Monday, February 22, 2010

Nationally awarded books

Coincidentally, I started a 2009 National Book Award finalist, American Salvage, on my plane out to San Francisco and began that year's winner, Let the Great World Spin, on my return trip. This juxtaposition inspired the following musings about what pepole like to read, the preferences of award committees (insofar as my mere mortal mind can wrap round them), and my own reading habits--all wrapped up in what I term a sort of "books review." What can I say, dreaming big here.

First up, I was totally enthralled by American Salvage. I learned of its author, Bonnie Jo Campbell, when she read from her competition-winning Love Letters to Sons of Bitches at my book arts volunteer job. As far as I can tell, she's a cross between a mechanic, a circus performer, and a rockstar; I've rarely seen anyone read so charismatically. Shortly thereafter, I discovered a book of her short stories was a finalist for the National Book Award. I acquired a copy from the Elliott Bay Book Company (whose bad financial straits I read about and was moved to alleviate, however slightly, on the always up-to-the-minute Moby Lives). Along with the excellent book, the Book Co also sent me a newsletter and bookmark in a lovely brown paper-wrapped package (Support your (not-always-so) local indie bookstore, folks!).

American Salvage is a (short) short story collection, a form that is not my natural element (for reasons perhaps I'll explore here one day). Even though it had that working against it, the stories completely gripped me. Seriously, they're unlike any other short stories I've ever encountered. Some of them were so short as to be almost snapshots, yet all of them conveyed a sense of character, as well as of place, mostly the rural Michigan landsape in which its author makes her home. Confusion and rancor abound, relationships take twists and turns, natural disasters are never far away, and Campbell's often-hapless characters find themselves caught up in storms of their own and the world's making. The lives portrayed in the stories are very different from my city slicker upbringing, but Campbell made them real to me. With few words she conveys unexpected situations: an immobilized injured man in the eye of a storm which he comes to conflate longingly with his girlfriend; a woman guiltily munching her way through a fancy chocolate bar on the way to pick up a hog in a last-ditch attempt to save the farm; an accident victim and the fleeting, almost loving connection that passes between her and her unwitting assailant. The stories often ended suddenly, but never abruptly. They do what my poetry teacher always urged me to do: end on a note that is never neat and pat, always unexpected yet somehow right.

Colum McCann's Let the Great World Spin, is, in contrast, a (long) novel. Weighing in at 350 densely-worded (though never difficult-to-parse) pages, it tells the stories of a sequence of New Yorkers affected by Philippe Petit's 1974 tightrope walk between the World Trade Center towers. (It also, of course, offers implicit, and very occasionally explicit, commentary about September 11th) Of course, since this is a big, sprawling, many-points-of-view novel about a day in a city, "Joycean" gets bandied about by reviewers like nobody's business. Coming from Modernist-land as I do, I found that this adjective shaped my expectations of the book, I think in large part doing it a disservice. Sure, I felt, digging into one of the novel's early sections (which are short-story- or novella-esque, really), it's describing an Irishman's experience and it occasionally goes sort of stream-of-consciousnessy, but Joycean? McCann is a good prose stylist, certainly, but World's got nothing on the wordplay and inventiveness of Ulysses, not even close.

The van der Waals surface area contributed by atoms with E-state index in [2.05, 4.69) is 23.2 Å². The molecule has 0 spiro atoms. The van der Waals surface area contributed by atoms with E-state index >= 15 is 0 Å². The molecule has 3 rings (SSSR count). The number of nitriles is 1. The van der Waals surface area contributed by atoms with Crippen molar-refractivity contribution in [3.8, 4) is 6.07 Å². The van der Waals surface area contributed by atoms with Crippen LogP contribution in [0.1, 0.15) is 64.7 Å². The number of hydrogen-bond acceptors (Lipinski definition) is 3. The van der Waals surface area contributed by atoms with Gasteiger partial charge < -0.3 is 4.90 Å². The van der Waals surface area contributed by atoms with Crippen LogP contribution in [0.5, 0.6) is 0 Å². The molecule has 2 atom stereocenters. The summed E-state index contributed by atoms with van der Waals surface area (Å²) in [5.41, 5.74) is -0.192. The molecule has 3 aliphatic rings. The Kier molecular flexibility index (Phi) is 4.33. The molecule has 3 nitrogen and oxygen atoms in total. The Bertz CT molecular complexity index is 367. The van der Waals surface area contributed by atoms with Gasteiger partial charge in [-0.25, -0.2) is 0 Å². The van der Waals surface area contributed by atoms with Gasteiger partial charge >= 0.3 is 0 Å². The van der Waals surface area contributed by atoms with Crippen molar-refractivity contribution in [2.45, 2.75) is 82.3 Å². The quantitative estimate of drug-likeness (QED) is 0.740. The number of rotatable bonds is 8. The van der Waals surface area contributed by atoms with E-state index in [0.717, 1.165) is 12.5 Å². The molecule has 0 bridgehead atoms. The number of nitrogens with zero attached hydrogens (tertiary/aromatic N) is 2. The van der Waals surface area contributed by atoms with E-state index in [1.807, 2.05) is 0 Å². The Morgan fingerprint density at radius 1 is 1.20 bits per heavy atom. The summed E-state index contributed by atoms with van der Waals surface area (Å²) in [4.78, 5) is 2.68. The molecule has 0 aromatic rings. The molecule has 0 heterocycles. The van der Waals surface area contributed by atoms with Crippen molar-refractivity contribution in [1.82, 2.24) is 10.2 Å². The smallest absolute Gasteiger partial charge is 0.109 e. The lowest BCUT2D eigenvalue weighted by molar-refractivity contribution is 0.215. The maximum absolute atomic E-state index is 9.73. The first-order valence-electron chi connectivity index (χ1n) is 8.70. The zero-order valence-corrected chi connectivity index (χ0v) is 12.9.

It's a shame that this is the baggage I brought to my reading, because World is really a good novel. Particularly in its later sections, McCann draws pictures of characters that make you cry for the agonies they've endured and laugh with them at the ways they still manage to stay one step ahead of their world. His section from the perspective of unconsolable-yet-strong Tillie, a prostitute in jail taking the rap for a robbery she committed with her daughter, is particularly noteworthy in this respect. And McCann gradually links together the stories of his disparate figures--a lonely Irish immigrant, a judge's wife, a teenager with photographer dreams, a lonely divorcee from the projects...--which ultimately add up to a moving meditation on the ways in which we are all connected. The book's final section, set in 2006, offers a look at what's happened to some of his characters in the intervening years, but never attempts to offer too neatly bow-tied an ending.

On the whole, I found World enjoyable and satisfying. I'd also like to add that, importantly for me, McCann does a pretty good job of evoking the city as character: defiant, snarky, browbeaten, ephemeral, transcendent. And there is a moment, just before the book moves to 2006, where I found the Ulysses comparison to be beautifully, gracefully deserved.

But! Affecting though I ultimately did find World, I still prefer American Salvage, which I think breaks more new ground, in terms of both the stories Campbell tells and how she tells them, than McCann's big novel-of-ideas. Call it a case of my tendency to perpetually side with the underdog, but McCann's novel seems like such an easy critic-and-fancy-reader-pleaser, with its epic-tending length, its highfalutin Modernistesque ways, and its New York panorama. I think it's a shame that large, sprawling epics tend to win these prizes most of the times I can recollect (even though I love many of them--I am a big fan of Oscar Wao, Middlesex, The Corrections). Why not let the truly-unexpected win for once?

Any thoughts? Has any of you read either of the books? As is probably obvious, I recommend both, and I've got copies for lendin'!